Mod 3  Multiple Reg
 3.1 Overview
 3.2 The Model
 3.3 Assumptions
 3.4 Modelling LSYPE Data
 3.5 Model 1: Ordinal Explanatory Variables
 3.6 Model 2: Dichotomous Explanatory Variables
 3.7 Model 3: Nominal Variables
 3.8 Predicting Scores
 3.9 Model 4: Refining the Model
 3.10 Comparing Coefficients
 3.11 Model 5: Interaction Effects 1
 3.12 Model 6: Interaction Effects 2
 3.13 Model 7: Value Added Model
 3.14 Diagnostics and Assumptions
 3.15 Reporting Results
 Quiz
 Exercise
 Mod 3  Multiple Reg
3.4 Using SPSS to Model the LSYPE Data
In our example of simple linear regression in the previous module we found that prior academic achievement (age 11) is a good predictor of future academic achievement (age 14). This seems reasonable but surely there is more to it than that! The socioeconomic class (SEC) of the parents is known to be related to students’ academic achievement. The media talk about a gender gap in exam scores and inequalities between different ethnic groups. If we knew about these other variables could we improve the predictive power of our model? Multiple linear regression provides us with the tools we need to explore these questions! Figure 3.4.1: Factors which may influence Age 14 exam score The rest of this module is largely dedicated to an example which will build these variables into our multiple regression model and improve our understanding of the relationship between these factors and educational achievement. Over the next few pages we will be building up a model for predicting achievement during age 14 (KS3) exams. There will be seven different versions of the model as we build up your knowledge and refine the structure of our regression model with each new variable. We will show you how to run this process on SPSS. Why not follow us through using the LSYPE MLR 15,000 dataset? The variables are already there for you so you will be able to run the analyses without creating the new variables (you’ll see what we mean by this when we get started). Come on, it will be fun. Like a convoy. Though it is not advisable to use anything other than a continuous variable for an outcome variable in multiple linear regression it is possible to use ordinal and nominal variables as explanatory variables. Before we can do this the data needs to be set up in a specific way on SPSS. The ordinal and nominal variables must be coded as numbers so that SPSS can understand them.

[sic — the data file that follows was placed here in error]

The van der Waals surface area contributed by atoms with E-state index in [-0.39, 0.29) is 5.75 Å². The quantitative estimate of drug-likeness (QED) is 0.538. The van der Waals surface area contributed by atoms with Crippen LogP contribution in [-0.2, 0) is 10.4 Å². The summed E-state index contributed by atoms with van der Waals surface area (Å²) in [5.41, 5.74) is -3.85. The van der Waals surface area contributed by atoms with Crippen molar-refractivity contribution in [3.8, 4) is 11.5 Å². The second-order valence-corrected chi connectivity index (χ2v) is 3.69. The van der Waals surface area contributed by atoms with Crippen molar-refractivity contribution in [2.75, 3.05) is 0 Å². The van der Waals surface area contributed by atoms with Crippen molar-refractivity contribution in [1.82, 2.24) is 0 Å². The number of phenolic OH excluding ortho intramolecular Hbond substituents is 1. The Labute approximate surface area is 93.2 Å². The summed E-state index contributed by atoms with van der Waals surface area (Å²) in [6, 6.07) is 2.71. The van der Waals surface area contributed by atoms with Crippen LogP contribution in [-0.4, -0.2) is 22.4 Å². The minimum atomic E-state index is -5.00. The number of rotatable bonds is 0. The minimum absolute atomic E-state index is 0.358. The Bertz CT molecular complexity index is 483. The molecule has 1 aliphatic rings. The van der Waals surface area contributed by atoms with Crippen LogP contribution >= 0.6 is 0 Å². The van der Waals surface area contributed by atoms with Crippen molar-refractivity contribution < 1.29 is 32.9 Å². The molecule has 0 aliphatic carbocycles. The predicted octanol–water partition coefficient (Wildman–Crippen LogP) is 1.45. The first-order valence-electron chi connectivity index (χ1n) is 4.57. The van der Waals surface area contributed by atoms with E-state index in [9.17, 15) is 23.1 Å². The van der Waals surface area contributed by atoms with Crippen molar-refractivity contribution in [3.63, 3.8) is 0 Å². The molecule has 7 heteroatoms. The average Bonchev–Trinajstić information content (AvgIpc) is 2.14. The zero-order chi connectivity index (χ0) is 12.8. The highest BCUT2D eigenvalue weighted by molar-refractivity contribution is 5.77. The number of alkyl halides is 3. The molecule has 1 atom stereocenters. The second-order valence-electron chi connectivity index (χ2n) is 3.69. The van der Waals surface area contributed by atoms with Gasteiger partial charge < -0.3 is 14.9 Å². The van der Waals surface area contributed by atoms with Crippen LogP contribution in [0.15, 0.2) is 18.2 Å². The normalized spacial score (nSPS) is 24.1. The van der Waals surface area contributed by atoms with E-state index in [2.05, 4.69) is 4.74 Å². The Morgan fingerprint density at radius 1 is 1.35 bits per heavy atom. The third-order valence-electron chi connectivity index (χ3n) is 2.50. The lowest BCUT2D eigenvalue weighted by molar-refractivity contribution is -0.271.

The process for ordinal variables is straight forward as it simply means ranking the categories. For example, for socioeconomic class (SEC) data provided by parents on their occupation and employer have been coded using the Office for National Statistics socioeconomic classification (for further details on this coding system see our Resources). Our measure of SEC has eight categories arranged in rank order with ‘Higher managerial and professional occupations’ coded as 1 through to 'Never worked or longterm unemployed' coded as 8. While SEC is usually treated as an ordinal rather than a continuous variable, for the purpose of this example we will initially treat SEC as if it were a scale. However, ordinal variables should only be used in this way when there are at least five categories (levels) within the variable, a reasonable spread of cases across the levels, and a roughly linear relationship with the outcome. All these conditions are met for SEC (see Figure 3.4.2 and later Figure 3.5.2). Regression is a very ‘robust’ procedure when it comes to treating ordinal variables as continuous predictors so given these conditions are met this is permissible, although we will discuss some limitation to treating ordinal variables in this way later in the analysis. Figure 3.4.2: Frequency table for SEC of the home
Simple dichotomies Some nominal variables are simple dichotomies which mean they have only two mutually exclusive categories (e.g. you are either eligible for a free school meal or you are not – you can only belong to one of two categories). These are called dichotomous or binary variables because they have only two categories. Adding such variables to your regression module is fairly simple because we can simply give each category a numeric code (e.g. for gender code males as '0' and females as '1'). The output will represent a direct comparison between the two categories – this will become clearer when we run our example!
Multiple categories When you have nominal variables with multiple categories that cannot be ranked it requires a slightly more complicated approach. How do you numerically code a variable like school type? We can assign numbers to different school types, e.g. 0 for 'community schools', 1 for 'independent schools', 2 for 'foundation schools' 3, for 'voluntaryaided schools' and so on. However these numbers do not represent more or less of something as they do with SEC. In this case it is necessary to set up a number of comparisons such that a reference category (say 'community schools') is compared to each of the other categories. This means you have to create a series of new binary variables (for example 'independent school’, 'foundation school’ and ‘Voluntaryaided school’) where each case is coded '1' if it is from that particular school type and coded ‘0’ otherwise. This procedure is often called setting up dummy variables. There should be one less dummy variable than the number of categories in the variable. So if we had four types of school we would need to choose one to be our base or reference category (e.g. community schools) and then create three dummy variables to compare each of the remaining categories (independent, foundation and voluntaryaided) to this reference category. This is easiest to understand with examples. Over the next few pages we will introduce a variable of each of these types into our model.